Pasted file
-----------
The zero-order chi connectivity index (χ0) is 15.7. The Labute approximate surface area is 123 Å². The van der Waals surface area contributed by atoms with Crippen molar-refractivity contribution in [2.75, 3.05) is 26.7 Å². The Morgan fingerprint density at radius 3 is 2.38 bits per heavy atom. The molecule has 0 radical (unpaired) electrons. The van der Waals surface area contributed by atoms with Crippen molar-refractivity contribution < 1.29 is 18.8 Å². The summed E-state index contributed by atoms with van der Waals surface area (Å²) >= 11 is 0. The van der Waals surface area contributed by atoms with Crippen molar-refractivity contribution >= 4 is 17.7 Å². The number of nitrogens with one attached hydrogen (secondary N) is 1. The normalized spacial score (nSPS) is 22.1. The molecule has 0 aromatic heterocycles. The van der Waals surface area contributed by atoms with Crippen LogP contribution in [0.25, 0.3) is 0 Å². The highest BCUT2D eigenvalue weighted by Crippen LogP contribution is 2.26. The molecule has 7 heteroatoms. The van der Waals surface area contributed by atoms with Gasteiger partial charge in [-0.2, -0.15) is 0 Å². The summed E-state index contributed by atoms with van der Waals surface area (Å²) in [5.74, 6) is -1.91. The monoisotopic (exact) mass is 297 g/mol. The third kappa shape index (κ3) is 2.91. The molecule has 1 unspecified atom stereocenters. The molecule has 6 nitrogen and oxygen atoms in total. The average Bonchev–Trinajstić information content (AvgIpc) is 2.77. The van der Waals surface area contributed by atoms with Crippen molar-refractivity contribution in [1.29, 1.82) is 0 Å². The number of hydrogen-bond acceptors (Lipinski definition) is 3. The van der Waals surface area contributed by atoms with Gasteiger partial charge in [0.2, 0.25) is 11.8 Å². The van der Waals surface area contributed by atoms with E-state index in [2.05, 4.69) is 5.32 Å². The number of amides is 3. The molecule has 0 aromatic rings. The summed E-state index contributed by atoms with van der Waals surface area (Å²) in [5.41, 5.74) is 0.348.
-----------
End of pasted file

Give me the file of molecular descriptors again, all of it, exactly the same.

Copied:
The zero-order chi connectivity index (χ0) is 15.7. The Labute approximate surface area is 123 Å². The van der Waals surface area contributed by atoms with Crippen molar-refractivity contribution in [2.75, 3.05) is 26.7 Å². The Morgan fingerprint density at radius 3 is 2.38 bits per heavy atom. The molecule has 0 radical (unpaired) electrons. The van der Waals surface area contributed by atoms with Crippen molar-refractivity contribution < 1.29 is 18.8 Å². The summed E-state index contributed by atoms with van der Waals surface area (Å²) >= 11 is 0. The van der Waals surface area contributed by atoms with Crippen molar-refractivity contribution >= 4 is 17.7 Å². The number of nitrogens with one attached hydrogen (secondary N) is 1. The normalized spacial score (nSPS) is 22.1. The molecule has 0 aromatic heterocycles. The van der Waals surface area contributed by atoms with Crippen LogP contribution in [0.25, 0.3) is 0 Å². The highest BCUT2D eigenvalue weighted by Crippen LogP contribution is 2.26. The molecule has 7 heteroatoms. The van der Waals surface area contributed by atoms with Gasteiger partial charge in [-0.2, -0.15) is 0 Å². The summed E-state index contributed by atoms with van der Waals surface area (Å²) in [5.74, 6) is -1.91. The monoisotopic (exact) mass is 297 g/mol. The third kappa shape index (κ3) is 2.91. The molecule has 1 unspecified atom stereocenters. The molecule has 6 nitrogen and oxygen atoms in total. The average Bonchev–Trinajstić information content (AvgIpc) is 2.77. The van der Waals surface area contributed by atoms with Crippen molar-refractivity contribution in [1.29, 1.82) is 0 Å². The number of hydrogen-bond acceptors (Lipinski definition) is 3. The van der Waals surface area contributed by atoms with Gasteiger partial charge in [0.2, 0.25) is 11.8 Å². The van der Waals surface area contributed by atoms with E-state index in [2.05, 4.69) is 5.32 Å². The number of amides is 3. The molecule has 0 aromatic rings. The summed E-state index contributed by atoms with van der Waals surface area (Å²) in [5.41, 5.74) is 0.348.